Picky Eaters

by Maria DiMaggio, Healthy Waltham Project Coordinator

I was a picky eater as a child.  I remember fighting with my parents at mealtimes and hiding pieces of food in my napkin while they insisted that I clean my plate.  So how, then, did I become interested in food, a fairly adventurous eater, and a pretty good cook?

I pondered this while looking for ways to improve the diet of my own children, who I must confess do not always eat their vegetables.  I can point to four specific things that contributed to my improved eating habits as an adult, and I hope to impart similar experiences to my own children.  So here they are, four tactics to improve the diets of picky eaters (of any age!).

1.  Grow Something

I never liked tomatoes as a young kid.  The tomatoes from the supermarket were pale pink in color, dry and mealy and almost tasteless.  Then my mother started growing them.  What a difference!  Standing in a patch of tomatoes, you could smell that spicy, peppery smell.  The tomatoes were bright red, bursting with juice, and warm from the sun.  I could select my own tomato, pluck it from the vine, and eat it like an apple.  I made myself tomato and mayonnaise sandwiches like Harriet the Spy.  We picked and shelled peas and sprinkled them on our salads.  We dug for potatoes in the hard soil.  We hunted for the first asparagus shoots in the spring.  We picked wild berries.

Children are drawn to growing things, and are often fascinated by vegetable gardens.  When children experience where their food comes from, and even try growing something themselves, they are much more interested in eating fruits and vegetables.  I experienced this myself, and have seen the benefits in my own children.  No room for a garden?  Some things can be grown in small containers, such as herbs and salad greens.  If that is not possible, visit a garden, go to a farmer’s market or produce section of a grocery store, or go to an orchard to pick apples and berries.

2.  Cook Something

My mother gave me a ton of freedom in the kitchen, starting when I was a young child.  At the age of 7 or 8, I was making no-cook items by myself and serving them proudly at dinner time.  My mother loved to make pies, so I was always given a lump of dough to roll out and fill with jam or fruit of my choosing.  By the age of 10 or so I made all the birthday cakes for our various family members.  As a teenager, I took cooking classes and my special dishes were Chinese stir-fry, cream of broccoli soup, spaghetti sauce, and salads.  I regularly prepared dishes for our family dinners.

Any time kids can be involved in cooking, it sparks their interest in different foods.  And even if they are too young to cook, they can be involved in anything requiring stirring or sprinkling.  I loved tacos as a child because I liked all the toppings I could sprinkle on the taco shells.  I make pizza with my kids and they sprinkle on all the toppings.  I taught my daughter to crack eggs when she was 4 and now at 10 she makes blueberry muffins by herself.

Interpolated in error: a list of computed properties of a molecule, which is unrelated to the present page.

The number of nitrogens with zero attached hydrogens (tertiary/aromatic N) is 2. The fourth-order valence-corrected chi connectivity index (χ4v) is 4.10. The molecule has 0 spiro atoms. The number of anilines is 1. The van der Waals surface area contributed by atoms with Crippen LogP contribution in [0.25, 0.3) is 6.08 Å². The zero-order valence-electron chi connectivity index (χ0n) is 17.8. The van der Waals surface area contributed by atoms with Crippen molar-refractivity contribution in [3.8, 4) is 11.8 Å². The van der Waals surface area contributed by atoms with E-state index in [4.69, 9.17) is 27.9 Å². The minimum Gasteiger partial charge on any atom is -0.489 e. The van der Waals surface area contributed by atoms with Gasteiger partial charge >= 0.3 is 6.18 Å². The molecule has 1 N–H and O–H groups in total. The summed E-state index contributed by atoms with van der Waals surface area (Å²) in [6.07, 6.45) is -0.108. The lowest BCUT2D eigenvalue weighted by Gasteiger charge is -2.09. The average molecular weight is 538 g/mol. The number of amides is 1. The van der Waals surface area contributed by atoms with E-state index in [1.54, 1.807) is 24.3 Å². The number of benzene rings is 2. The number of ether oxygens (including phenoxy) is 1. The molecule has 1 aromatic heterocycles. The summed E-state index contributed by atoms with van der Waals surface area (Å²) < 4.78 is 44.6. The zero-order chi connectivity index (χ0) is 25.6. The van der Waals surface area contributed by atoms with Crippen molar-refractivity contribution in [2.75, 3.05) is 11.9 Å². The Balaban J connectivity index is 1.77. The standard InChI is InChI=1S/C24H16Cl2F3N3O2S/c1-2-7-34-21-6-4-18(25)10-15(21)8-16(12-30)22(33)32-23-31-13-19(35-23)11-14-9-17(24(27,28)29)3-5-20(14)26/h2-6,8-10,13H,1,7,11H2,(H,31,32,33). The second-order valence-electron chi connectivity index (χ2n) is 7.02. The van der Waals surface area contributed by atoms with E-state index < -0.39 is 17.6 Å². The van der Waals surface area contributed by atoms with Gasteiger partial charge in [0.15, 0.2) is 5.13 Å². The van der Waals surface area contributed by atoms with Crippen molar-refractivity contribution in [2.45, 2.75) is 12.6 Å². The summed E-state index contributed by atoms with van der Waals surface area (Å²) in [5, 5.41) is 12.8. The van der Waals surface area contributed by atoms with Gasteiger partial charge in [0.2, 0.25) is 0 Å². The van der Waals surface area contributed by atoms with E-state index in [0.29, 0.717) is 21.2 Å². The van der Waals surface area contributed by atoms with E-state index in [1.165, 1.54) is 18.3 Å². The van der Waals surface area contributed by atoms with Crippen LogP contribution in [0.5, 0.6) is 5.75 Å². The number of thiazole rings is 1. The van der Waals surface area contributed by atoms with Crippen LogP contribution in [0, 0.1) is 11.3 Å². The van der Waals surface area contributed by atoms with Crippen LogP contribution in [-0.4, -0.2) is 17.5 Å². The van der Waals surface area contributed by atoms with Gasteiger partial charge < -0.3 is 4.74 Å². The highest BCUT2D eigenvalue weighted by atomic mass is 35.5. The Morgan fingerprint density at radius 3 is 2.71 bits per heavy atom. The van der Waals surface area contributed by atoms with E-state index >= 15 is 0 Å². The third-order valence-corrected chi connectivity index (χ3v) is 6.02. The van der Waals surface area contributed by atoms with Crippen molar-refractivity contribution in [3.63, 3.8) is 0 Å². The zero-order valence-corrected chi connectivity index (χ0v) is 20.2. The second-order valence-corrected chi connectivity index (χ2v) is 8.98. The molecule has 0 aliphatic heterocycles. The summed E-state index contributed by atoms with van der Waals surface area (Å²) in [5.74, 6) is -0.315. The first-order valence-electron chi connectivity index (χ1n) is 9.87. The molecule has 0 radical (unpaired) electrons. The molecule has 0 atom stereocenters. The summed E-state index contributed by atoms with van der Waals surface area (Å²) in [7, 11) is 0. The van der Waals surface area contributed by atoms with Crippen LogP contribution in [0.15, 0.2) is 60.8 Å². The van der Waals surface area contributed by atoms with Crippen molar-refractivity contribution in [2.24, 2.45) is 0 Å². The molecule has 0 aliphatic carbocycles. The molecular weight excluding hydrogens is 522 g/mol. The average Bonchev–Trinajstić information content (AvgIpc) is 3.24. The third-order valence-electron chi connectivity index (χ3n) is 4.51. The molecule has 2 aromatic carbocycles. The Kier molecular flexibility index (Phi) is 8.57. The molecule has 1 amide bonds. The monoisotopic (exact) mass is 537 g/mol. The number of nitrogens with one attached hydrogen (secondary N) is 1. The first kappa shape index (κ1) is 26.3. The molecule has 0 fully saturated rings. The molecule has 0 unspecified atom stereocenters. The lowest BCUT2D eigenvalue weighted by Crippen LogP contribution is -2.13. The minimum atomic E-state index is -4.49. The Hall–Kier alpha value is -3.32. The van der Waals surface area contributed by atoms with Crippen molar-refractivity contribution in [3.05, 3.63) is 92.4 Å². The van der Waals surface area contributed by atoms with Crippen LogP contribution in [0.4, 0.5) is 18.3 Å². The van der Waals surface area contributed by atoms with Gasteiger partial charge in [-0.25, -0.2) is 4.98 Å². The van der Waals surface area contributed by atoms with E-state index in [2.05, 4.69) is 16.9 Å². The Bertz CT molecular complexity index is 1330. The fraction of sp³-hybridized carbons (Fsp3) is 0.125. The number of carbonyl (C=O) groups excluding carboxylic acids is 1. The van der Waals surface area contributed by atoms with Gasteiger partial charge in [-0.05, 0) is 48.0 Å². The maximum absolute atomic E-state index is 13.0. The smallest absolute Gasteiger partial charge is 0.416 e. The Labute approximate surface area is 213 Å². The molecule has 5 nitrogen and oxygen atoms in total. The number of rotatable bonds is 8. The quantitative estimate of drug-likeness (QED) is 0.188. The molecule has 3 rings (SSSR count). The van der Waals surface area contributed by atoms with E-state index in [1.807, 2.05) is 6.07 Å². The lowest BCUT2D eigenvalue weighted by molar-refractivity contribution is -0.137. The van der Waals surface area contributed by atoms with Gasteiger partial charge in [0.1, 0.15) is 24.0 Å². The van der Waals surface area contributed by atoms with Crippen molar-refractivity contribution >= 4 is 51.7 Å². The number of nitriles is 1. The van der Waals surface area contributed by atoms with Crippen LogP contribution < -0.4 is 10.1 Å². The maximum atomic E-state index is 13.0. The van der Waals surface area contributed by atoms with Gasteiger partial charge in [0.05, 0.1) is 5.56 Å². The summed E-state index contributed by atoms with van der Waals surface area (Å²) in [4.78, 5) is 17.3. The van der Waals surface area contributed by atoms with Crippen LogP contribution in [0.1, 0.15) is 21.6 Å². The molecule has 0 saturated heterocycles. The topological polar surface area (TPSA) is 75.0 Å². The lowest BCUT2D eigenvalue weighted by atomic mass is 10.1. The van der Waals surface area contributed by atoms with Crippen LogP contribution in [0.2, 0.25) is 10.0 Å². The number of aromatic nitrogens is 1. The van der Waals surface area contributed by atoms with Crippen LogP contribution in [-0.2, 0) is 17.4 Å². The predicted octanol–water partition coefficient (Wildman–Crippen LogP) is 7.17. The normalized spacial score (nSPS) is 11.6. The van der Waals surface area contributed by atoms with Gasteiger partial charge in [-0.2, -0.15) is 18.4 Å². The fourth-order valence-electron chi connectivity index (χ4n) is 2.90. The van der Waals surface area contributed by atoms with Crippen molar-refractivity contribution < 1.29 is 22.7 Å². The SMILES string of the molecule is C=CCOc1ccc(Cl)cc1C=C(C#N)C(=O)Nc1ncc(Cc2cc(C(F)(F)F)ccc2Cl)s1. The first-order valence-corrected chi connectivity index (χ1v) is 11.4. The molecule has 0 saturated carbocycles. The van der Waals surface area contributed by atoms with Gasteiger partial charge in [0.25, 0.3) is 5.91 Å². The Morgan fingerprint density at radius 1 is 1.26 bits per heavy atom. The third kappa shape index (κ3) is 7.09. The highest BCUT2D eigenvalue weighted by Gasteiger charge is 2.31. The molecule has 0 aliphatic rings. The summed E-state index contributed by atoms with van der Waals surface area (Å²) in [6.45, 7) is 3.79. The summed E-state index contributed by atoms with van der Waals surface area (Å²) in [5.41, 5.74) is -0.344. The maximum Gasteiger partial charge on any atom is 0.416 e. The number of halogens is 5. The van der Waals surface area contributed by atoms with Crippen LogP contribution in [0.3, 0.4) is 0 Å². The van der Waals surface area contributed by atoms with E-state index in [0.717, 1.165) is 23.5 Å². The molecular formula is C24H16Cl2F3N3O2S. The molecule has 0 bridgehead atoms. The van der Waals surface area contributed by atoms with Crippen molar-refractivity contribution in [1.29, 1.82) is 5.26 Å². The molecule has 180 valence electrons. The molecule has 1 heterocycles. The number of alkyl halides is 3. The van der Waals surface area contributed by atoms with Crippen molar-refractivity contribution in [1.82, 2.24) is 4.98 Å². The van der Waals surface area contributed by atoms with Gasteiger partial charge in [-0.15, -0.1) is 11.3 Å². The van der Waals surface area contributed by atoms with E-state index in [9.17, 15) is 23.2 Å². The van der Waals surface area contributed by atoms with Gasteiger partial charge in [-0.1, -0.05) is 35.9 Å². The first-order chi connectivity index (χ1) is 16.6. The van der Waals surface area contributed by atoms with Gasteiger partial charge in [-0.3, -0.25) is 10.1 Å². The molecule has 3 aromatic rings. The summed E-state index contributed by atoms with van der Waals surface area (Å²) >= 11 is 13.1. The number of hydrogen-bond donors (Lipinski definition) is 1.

3.  Learn Something about other Cultures

One thing my parents did right was imparting to me an attitude of respect, curiosity and interest in other cultures.  When I think back to my childhood, I recall the exchange students from France, Germany and Spain that passed through our home.  One of my friends hosted a Japanese student for a year.  Each visitor brought different experiences, expectations, and food preferences.  The girl from Paris loved everything my mother cooked, although she couldn’t get used to the casual way we kids browsed through the refrigerator and how we put ice cubes in all the drinks.

I think keeping an open mind is key to overcoming picky eating.  I am always curious what other people are having for dinner.  I try to introduce my children to different cultures and ethnic foods, and even try to take them to different kinds of restaurants now that they are a little older.  Luckily, Waltham is a great place to experience foods from various cultures – both through the restaurants and also the diversity of the population.  Find out what your neighbors are eating.  Go to buffets and potlucks.  Try the free samples at places like Costco and Hmart.

4.  Try New Foods When You’re Hungry

Something funny happens to kids when they are around 11-12-13 years old.  They start to grow like crazy and they are starving all the time.  This is a great time to harness that hunger and try new foods.  As a young child, I was never all that hungry.  I can remember that I was never hungry for breakfast, and I frequently felt nauseous at mealtimes.  Certain smells and tastes made me sick.

Then came adolescence and I was rummaging through the kitchen looking for food at all times of day and night.  Chocolate that is a little white around the edges?  Still perfectly good!  Crackers a little stale?  No problem!  Everything started to look good enough to eat.

When kids are truly hungry, they will eat almost anything.  Any time during the teen years is a great time to get involved with food.  I try to get my kids to eat new foods when I know they will be especially hungry:  around 10:30 in the morning, and right after school.  Sometimes in our rushed lives the car becomes a traveling snack bar.  It’s OK to say no to snacks and let the kids get hungry for meals.  Hold the chips!  Pass the carrot sticks!  They might even eat them.

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